Cristina Cusin, Massachusetts General Hospital psychiatrist and assistant professor at Harvard University, told Business Insider this spring that depression can be equated with intense pain. When the pain becomes so intense that it interferes with daily activities – even something as simple as writing an email – patients may feel desperate enough to do something to alleviate the suffering. But current antidepressants take 4 to 6 weeks to work.

This is not enough for patients who need help now, said Cusin.

Read more: A handful of clinics are adopting a "festive drug" that could be a treatment for depression over fast fire – we've looked inside

A growing list of providers offering ketamine

Large institutions are starting to adopt ketamine therapy.

On the west coast, the University of California at San Diego began offering injections to select patients with severe depression in 2010. Kaiser Permanente began administering ketamine as part of a pilot program in the United States. Northern California for people who do not respond to other medications. 2015.

On the other side of the country, a handful of specialized centers have recently begun offering treatment. They include Emory, Yale and Massachusetts General Hospital, who started offering treatments this fall.

Several other medical centers, including the Cleveland Clinic, the Mayo Clinic and the Icahn School of Medicine in Mount Sinai administer the drug as part of ongoing research on ketamine and depression.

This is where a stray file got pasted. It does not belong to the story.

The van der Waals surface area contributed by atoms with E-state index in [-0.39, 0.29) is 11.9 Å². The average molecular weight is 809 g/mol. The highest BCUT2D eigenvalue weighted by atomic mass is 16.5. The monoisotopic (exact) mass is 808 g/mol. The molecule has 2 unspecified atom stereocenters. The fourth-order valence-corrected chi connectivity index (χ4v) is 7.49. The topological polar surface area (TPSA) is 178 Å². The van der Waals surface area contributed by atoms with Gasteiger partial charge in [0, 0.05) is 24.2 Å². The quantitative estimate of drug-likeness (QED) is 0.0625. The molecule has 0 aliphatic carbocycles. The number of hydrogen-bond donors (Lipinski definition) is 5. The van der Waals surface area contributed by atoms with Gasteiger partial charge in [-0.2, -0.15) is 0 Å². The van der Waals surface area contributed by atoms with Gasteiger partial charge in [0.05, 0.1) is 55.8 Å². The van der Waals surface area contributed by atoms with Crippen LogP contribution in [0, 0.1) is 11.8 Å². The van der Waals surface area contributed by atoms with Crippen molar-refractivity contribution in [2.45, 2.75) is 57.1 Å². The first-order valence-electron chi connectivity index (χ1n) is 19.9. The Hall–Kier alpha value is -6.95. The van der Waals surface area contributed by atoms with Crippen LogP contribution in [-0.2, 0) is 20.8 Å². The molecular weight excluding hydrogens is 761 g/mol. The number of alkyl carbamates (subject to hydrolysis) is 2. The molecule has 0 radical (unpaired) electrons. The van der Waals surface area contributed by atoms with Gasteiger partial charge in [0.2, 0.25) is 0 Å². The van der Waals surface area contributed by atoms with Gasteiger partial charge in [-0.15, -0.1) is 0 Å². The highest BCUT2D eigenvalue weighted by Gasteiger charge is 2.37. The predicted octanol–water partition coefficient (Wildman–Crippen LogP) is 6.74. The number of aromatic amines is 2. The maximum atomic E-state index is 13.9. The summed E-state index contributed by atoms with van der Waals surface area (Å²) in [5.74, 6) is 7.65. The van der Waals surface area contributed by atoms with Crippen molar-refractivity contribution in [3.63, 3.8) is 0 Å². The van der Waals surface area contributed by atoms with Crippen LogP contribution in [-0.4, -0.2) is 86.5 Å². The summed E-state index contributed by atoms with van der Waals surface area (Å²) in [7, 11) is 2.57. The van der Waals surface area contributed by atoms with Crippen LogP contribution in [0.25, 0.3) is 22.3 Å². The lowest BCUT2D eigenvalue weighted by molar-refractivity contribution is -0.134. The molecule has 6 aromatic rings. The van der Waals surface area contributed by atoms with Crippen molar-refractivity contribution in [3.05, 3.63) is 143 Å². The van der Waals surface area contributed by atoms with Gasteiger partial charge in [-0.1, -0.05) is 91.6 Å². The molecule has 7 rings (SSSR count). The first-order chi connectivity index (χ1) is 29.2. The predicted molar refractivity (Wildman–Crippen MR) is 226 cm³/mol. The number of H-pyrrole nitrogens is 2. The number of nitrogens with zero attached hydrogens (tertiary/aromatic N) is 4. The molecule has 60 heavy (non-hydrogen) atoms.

"The rapid antidepressant effects of ketamine in patients with this severe, chronic, and treatment-resistant condition can represent a true medical advance," said James Murrough, director of the Mood and Mood Disorders Program. Anxiety and associate professor of psychiatry and neuroscience. at Icahn Medical School, wrote an article in October for Scientific American.

The Columbia University program is one of the first not to require patients to show a specific number of treatments failed in the past for depression. (At Kaiser, patients must show that they have tried at least three different antidepressants and that they have not responded to any of them.)

Nevertheless, Lieberman stressed to Business Insider that experts carefully evaluate the benefits and risks before recommending treatment to a patient, and still advise people to try traditional medicines beforehand.

"We have to make a very neat story and if [someone has] a mood disorder, what is their treatment? Does the person really react to standard treatments? "Said Lieberman.

How does ketamine work?

Ketamine is thought to involve a brain system different from that targeted by traditional antidepressants. It appears to act on the key switches of the brain called NMDA receptors, which influence mood and help maintain the synapses of our brain – the delicate branches that serve as ecosystem to our thoughts – flexible and resilient.

Depression damages these brain switches. And while traditional medicines can help save them over time by using serotonin, ketamine seems to help directly at the source, clog NMDA receptors like a cork in a bottle and quickly catch depressive symptoms.